A recent article in The Atlantic contains interesting observations for contract negotiators and litigators, and is particularly relevant to those operating in the tech world.
Professor Jonathan Zittrain, professor of law and professor of computer science at Harvard, and co-founder of his Berkman Klein Center for the Internet & Society, says the decentralized nature of the Internet has created a significant problem of gaps in the responsibility to maintain the contents. that others rely on. Or, as he more eloquently describes it, “the links work transparently until they no longer work. And as the tangible counterparts of working online fade, these gaps represent real gaps in humanity’s knowledge ”.
Professor Zittrain identified two particular problems – “content drift” (ie changing what is available and accessible on a particular link) and “link rot” (ie where the link itself has been removed and nothing is visible). These are considered “endemic to the web” and can pose significant problems in areas where long-term permanence of information is important, such as scientific articles and court judgments. This is illustrated in a hyperlink that is in one of the 2010 United States Supreme Court judgments – the content of that link disappeared and was replaced for a while with a message that read:
“Aren’t you glad you didn’t quote this webpage… If you had, as Judge Alito did, the original content would have been long gone and someone else could have bought the domain to comment on the transience of information related to the Internet age ”
The use of hyperlinks is common in certain types of technology contracts, where vendors often like to provide hyperlinks to other documents such as information security policies, acceptable use policies, level agreements. terms and conditions specific to a country or a service. Vendors will say this makes sense for a number of reasons, especially for commoditized services like cloud solutions. The use of hyperlinks streamlines the procurement process by ensuring that the key contract document focuses on the important business terms negotiated. It allows modularity and the ability to incorporate different terms for different services. It also simplifies the process of amending the contract, for example when updating the list of applicable security measures. Obviously, it’s easier to update a link to a website than it is to simultaneously negotiate changes to thousands of agreements, and this often directly affects the price at which the service can be provided.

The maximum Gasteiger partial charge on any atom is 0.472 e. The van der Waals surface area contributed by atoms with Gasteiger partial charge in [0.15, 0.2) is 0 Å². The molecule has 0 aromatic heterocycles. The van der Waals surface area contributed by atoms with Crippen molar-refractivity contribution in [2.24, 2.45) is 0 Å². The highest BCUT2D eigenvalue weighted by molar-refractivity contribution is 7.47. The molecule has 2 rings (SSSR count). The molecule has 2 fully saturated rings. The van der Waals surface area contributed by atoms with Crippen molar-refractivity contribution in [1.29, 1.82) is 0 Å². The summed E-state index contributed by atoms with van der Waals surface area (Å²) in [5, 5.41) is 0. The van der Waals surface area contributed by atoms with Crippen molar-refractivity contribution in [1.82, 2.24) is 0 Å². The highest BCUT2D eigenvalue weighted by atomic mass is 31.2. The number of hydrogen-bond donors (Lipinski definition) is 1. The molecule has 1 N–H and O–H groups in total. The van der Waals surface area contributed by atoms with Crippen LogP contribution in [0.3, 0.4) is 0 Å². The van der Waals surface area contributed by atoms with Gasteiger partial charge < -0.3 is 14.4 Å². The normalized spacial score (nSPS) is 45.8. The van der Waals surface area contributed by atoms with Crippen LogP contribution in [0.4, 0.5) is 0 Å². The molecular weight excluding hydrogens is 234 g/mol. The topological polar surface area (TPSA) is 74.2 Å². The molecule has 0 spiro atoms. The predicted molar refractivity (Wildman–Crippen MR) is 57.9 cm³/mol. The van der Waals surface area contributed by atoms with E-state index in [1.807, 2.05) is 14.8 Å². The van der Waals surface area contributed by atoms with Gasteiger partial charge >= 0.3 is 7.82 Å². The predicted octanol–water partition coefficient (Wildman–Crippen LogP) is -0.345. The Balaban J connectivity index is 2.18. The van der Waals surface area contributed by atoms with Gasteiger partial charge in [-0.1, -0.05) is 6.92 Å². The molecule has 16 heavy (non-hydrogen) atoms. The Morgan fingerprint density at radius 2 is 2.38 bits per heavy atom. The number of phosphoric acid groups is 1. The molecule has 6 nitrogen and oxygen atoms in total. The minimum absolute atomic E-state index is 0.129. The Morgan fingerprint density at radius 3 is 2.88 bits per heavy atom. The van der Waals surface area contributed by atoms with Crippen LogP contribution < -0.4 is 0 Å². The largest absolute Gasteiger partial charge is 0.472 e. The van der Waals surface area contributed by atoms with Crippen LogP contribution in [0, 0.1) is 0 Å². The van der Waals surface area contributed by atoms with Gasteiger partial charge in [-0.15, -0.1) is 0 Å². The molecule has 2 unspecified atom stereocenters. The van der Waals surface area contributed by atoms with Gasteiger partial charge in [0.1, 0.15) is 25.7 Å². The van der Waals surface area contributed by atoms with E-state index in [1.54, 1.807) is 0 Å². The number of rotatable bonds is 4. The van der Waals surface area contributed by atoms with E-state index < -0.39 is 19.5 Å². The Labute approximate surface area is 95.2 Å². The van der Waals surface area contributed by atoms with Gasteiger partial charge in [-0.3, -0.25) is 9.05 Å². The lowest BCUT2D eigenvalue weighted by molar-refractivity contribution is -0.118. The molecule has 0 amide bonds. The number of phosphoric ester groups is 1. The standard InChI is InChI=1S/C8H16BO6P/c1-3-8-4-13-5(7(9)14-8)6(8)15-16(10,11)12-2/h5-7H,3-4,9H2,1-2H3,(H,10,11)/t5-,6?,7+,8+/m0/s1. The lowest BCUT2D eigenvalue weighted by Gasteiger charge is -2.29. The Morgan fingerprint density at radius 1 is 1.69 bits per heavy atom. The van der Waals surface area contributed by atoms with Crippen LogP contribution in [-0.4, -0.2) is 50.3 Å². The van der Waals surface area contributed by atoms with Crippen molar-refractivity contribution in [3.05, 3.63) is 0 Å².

On the client side, there may be difficulties with the use of hyperlinks in agreements. The use of links to different documents makes it difficult for the purchasing and operational teams to understand all of what the service provider is committed to providing, which can lead to differences in expectations between the parties. The concern Prof. Zittrain raises tends to be particularly acute for clients who enter into long-term framework agreements or negotiate automatic renewal terms, thus reducing the likelihood of finding the document referred to at the link in question. when necessary.
Hyperlinks can also cause difficulty if there is a latent performance issue. If this problem does not immediately become apparent, parties might have a hard time being sure what the relevant link was saying at the time the problem was caused. On a more practical level, moving significant amounts of detail outside of the formal contract document can also cause problems with organizing internal approvals and management approvals on the client side.
It is clear that a reasonable balance must be struck to allow the supplier some flexibility and the customer some certainty. Much of this will be wrapped up in the usual questions of negotiating position, service delivery model and volume commitments, etc. But it is important that each party understands the legal and practical benefits and risks inherent in this process and thinks about how best to manage them.
Professor Zittrain’s full article can be found at this link – although, of course, there is no guarantee that it will still be there by the time you click on it.
The content is provided for educational and informational purposes only and is not intended and should not be construed as legal advice. This may be termed a “lawyer advertisement” requiring notice in some jurisdictions. Past results do not guarantee similar results. For more information, please visit: www.bakermckenzie.com/en/disclaimers.